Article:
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Innovating The Innovations

It's a mashup!

It’s a mashup!

Mashup thinking is an excellent way to develop new ideas and products. Rather than thinking outside the box (always difficult), you select ideas from multiple boxes and mash them together. Sometimes, nothing special happens. Sometimes, you get a genius idea.

Let’s mash up self-driving vehicles and drones to see what we get. First, let’s look at the current paradigms:

Self-driving vehicles (SDVs) include cars and trucks equipped with special sensors that can use existing public roadways to navigate autonomously to a given destination. The vehicles navigate a two-dimensional surface and should be able to get humans or packages from Point A to Point B more safely than human-driven vehicles. Individuals may not buy SDVs the way we have traditionally bought cars and trucks. We may simply call them when needed. Though the technology is rapidly improving, the legal and ethical systems still require a great deal of work.

Drones navigate three-dimensional space and are not autonomous. Rather, specially trained pilots fly them remotely. (They are often referred to as Remotely Piloted Aircraft or RPAs). They military uses drones for several missions, including surveillance, intelligence gathering, and to attack ground targets. To date, we haven’t heard of drones attacking airborne targets, but it’s certainly possible. Increasingly, businesses are considering drones for package delivery. The general paradigm is that a small drone will pick up a package from a warehouse (perhaps an airborne warehouse) and deliver it to a home or office or to troops in the field.

So, what do we get if we mash up self-driving vehicles and drones?

The first idea that comes to mind is an autonomous drone. Navigating 3D space is actually simpler than navigating 2D space – you can fly over or under an approaching object. (As a result, train traffic controllers have a more difficult job than air traffic controllers). Why would we want self-flying drones? Conceivably they would be more efficient, less costly, and safer than the human-driven equivalents. They also have a lot more space to operate in and don’t require a lot of asphalt.

We could also change the paradigm for what drones carry. Today, we think of them as carrying packages. Why not people, just like SDVs? It shouldn’t be terribly hard to design a drone that could comfortably carry a couple from their house to the theater and back. We’ll be able to whip out our smart phones, call Uber or Lyft, and have a drone pick us up. (I hope Lyft has trademarked the term Air Lyft).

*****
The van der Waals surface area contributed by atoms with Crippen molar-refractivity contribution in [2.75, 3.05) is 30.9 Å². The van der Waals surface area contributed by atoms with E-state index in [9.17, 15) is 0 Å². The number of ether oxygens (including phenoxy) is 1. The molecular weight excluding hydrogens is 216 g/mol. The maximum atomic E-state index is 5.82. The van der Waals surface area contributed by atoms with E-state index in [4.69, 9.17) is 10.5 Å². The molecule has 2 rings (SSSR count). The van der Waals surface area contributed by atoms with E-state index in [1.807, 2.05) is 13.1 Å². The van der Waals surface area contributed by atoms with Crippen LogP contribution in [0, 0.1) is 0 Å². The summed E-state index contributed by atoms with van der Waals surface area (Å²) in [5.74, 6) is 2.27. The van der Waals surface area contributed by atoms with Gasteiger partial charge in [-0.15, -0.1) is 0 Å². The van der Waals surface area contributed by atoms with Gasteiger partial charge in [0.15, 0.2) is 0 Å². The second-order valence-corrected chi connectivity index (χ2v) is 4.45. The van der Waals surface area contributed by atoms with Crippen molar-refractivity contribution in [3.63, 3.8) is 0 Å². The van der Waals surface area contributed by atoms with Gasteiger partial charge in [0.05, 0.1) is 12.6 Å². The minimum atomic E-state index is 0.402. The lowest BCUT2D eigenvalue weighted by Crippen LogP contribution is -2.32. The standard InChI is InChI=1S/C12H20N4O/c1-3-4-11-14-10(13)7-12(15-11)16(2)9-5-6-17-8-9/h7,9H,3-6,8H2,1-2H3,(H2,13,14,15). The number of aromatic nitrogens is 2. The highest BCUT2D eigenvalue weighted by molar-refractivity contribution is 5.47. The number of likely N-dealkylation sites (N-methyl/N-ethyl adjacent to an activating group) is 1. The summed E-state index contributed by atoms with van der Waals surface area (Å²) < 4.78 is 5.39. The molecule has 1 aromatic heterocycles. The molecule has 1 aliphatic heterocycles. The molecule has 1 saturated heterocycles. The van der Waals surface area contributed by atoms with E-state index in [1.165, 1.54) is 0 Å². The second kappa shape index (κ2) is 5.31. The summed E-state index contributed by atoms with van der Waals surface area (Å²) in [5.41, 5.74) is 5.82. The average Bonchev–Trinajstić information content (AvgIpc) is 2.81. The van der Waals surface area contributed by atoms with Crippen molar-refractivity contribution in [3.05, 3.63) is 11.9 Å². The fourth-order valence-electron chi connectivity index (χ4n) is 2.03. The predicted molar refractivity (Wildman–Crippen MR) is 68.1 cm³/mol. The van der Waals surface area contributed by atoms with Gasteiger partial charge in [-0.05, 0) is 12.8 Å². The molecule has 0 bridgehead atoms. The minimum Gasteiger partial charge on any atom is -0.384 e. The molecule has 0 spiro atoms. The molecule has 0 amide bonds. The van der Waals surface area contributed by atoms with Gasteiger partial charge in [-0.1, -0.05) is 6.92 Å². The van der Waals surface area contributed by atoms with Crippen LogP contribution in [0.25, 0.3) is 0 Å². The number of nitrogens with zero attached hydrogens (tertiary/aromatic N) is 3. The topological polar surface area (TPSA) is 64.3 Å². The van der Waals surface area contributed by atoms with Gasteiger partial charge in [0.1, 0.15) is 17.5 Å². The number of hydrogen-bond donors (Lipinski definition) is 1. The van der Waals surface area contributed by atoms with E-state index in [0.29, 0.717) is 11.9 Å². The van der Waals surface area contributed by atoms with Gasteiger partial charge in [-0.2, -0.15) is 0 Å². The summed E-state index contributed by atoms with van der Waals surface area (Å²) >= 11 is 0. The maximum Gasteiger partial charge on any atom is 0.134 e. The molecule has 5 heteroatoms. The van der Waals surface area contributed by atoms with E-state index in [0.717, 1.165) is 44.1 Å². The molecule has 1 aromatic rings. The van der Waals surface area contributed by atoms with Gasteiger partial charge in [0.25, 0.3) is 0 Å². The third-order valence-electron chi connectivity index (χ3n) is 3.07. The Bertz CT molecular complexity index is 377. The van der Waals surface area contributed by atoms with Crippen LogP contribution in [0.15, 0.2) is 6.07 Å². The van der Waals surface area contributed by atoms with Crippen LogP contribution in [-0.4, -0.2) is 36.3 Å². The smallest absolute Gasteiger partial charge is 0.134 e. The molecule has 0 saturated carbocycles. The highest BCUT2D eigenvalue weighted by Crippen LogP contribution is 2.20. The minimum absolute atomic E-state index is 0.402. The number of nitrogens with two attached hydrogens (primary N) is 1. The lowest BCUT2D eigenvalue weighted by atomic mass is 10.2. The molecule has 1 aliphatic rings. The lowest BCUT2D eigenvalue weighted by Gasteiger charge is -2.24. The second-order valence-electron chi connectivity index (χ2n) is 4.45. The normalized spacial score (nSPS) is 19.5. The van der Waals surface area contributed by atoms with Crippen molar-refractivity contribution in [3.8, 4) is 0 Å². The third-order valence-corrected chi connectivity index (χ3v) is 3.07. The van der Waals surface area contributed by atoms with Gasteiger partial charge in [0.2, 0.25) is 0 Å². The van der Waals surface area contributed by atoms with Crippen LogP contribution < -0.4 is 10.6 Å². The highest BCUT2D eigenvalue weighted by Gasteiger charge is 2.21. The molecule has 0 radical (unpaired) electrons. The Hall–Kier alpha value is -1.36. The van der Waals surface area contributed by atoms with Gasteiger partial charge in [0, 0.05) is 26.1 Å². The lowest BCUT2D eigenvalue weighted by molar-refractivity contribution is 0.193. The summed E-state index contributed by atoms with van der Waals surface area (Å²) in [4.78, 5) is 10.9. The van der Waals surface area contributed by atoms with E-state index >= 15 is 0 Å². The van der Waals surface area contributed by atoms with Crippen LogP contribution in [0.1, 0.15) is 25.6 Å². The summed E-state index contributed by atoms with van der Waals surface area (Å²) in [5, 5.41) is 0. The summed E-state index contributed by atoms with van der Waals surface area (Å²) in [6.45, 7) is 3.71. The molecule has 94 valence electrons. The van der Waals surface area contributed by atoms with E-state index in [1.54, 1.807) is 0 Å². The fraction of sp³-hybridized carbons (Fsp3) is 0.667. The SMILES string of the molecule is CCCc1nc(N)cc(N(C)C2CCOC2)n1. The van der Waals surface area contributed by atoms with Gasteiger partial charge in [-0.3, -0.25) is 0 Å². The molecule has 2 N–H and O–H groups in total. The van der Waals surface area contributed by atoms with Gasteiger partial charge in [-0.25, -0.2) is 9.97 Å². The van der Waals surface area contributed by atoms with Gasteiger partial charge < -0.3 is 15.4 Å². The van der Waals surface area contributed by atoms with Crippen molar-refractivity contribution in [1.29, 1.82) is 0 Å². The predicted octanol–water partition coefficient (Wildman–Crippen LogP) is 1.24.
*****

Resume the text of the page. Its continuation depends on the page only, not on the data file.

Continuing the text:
What else? How about combining self-flying drones with self-driving vehicles? Today’s paradigm for drone deliveries is that an individual drone goes to a warehouse, picks up a package, and delivers it to an individual address. Even if the warehouse is airborne and mobile, that’s horribly inefficient. Instead, let’s try this: a self-driving truck picks up hundreds of packages to be delivered along a given route. The truck also has dozens of drones on it. As the truck passes near an address, a drone picks up the right package, and flies it to the doorstep. We could only do this, of course, if drones are autonomous. The task is too complicated for a human operator.

I could go on … but let’s also investigate the knock-on effects. If what I’ve described comes to pass, what else will happen? Here are some challenges that will probably come up:

  • If drones can carry people as well as packages, we’ll need fewer roadways. What will we do with obsolete roads? We’ll probably need fewer airports, too. What will we do with them?
  • If people no longer buy personal vehicles but call transportation on demand:
    • We’ll need far fewer parking lots. How can cities use the space to revitalize themselves?
    • Automobile companies will implode. How do we retrain automobile executives and workers?
    • We’ll burn far less fossil fuel. This will be good for the environment but bad for, say, oil companies and oil workers. How do we share the burden?
  • If combined vehicles – drones and SDVs – deliver packages, millions of warehouse workers and drivers will lose their jobs. Again, how do we share the burden?
  • If autonomous drones can attack airborne targets, do we really need expensive, human-piloted fighter jets?

These are intriguing predictions as well as troublesome challenges. But the thought process for generating these ideas is quite simple – you simply mash up good ideas from multiple boxes. You, too, can predict the future.

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